Story by Agnel Philip
Walter Cronkite School of Journalism and Mass Communication at Arizona State University
Video by Kat Lonsdorf
Northwestern University Medill School of Journalism
News publications have a responsibility to objectively cover the marijuana business, according to two key players in the Denver Post’s recent efforts to ramp up coverage of the burgeoning industry.
“To be able to talk about this in a modern perspective, to have a frank conversation about what this means has been a gift,” said Ricardo Baca, editor of the Post’s marijuana-focused website “The Cannabist” at the “Covering the Business of Pot” panel at the SABEW 2016 annual conference Friday in Washington, D.C.
Baca and Kevin Dale, the Post’s former news director, said that business journalists have opportunities to cover a wide variety of stories concerning marijuana from banking to agriculture. Covering marijuana has allowed the Post to debunk myths and expose the good and bad of the drug, he said.
With some states having legalized or being in the process of legalizing recreational marijuana, money has flowed into an industry without an established financial and regulatory infrastructure. For example, due to federal regulations, few marijuana-related businesses have bank accounts, meaning that the vast majority of the nearly $1 billion industry in the state is conducted in cash.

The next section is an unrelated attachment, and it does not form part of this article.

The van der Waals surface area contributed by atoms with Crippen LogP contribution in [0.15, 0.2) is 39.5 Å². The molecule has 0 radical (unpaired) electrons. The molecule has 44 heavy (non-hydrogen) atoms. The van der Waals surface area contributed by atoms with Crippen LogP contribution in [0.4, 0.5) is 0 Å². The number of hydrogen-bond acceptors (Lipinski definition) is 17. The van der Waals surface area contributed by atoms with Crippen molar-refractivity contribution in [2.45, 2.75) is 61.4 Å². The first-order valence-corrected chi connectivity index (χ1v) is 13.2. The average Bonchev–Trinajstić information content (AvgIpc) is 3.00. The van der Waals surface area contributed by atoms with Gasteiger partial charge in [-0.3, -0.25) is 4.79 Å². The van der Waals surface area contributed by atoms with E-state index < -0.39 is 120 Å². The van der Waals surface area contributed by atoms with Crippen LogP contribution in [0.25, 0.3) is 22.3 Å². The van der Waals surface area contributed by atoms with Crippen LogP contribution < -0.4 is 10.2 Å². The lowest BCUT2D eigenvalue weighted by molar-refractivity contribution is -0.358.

Dale, the current executive editor of Arizona PBS’s Cronkite News, said the Post attempted to cover marijuana like any other legal substance, but the effort was not without backlash, especially in rural Colorado.
“We did take some heat in writing about ‘12 Great Brownie Ideas’ or the reviews or the best vape pens, but to balance that, we were able to show just the harder edge reporting that the newsroom had been doing throughout,” Dale said.
If the Post hadn’t put effort into covering the growth of the marijuana industry, it would have failed to cover significant economic trends, Dale said. In Denver, the growth of the marijuana industry has had a profound impact on commercial real estate in particular. Facilities associated with the production of the drug occupy more than 3.7 million square feet of industrial space, while leases on warehouses have jumped 56 percent over the past five years, Dale said.
Baca and Dale said audiences have appreciated the effort the Post made to cover this industry objectively.
“That’s our place as journalists, to be looking at all angles and trying to bring a little more enlightenment to stories,” Dale said.
Jason Shaltiel, a freelance writer and recent graduate Baruch College at the City University of New York, said that the panel strengthened his belief that marijuana offers an abundance of coverage opportunities.
“It did reinforce that there is legitimate journalism behind this, there is good reporting behind it,” he said.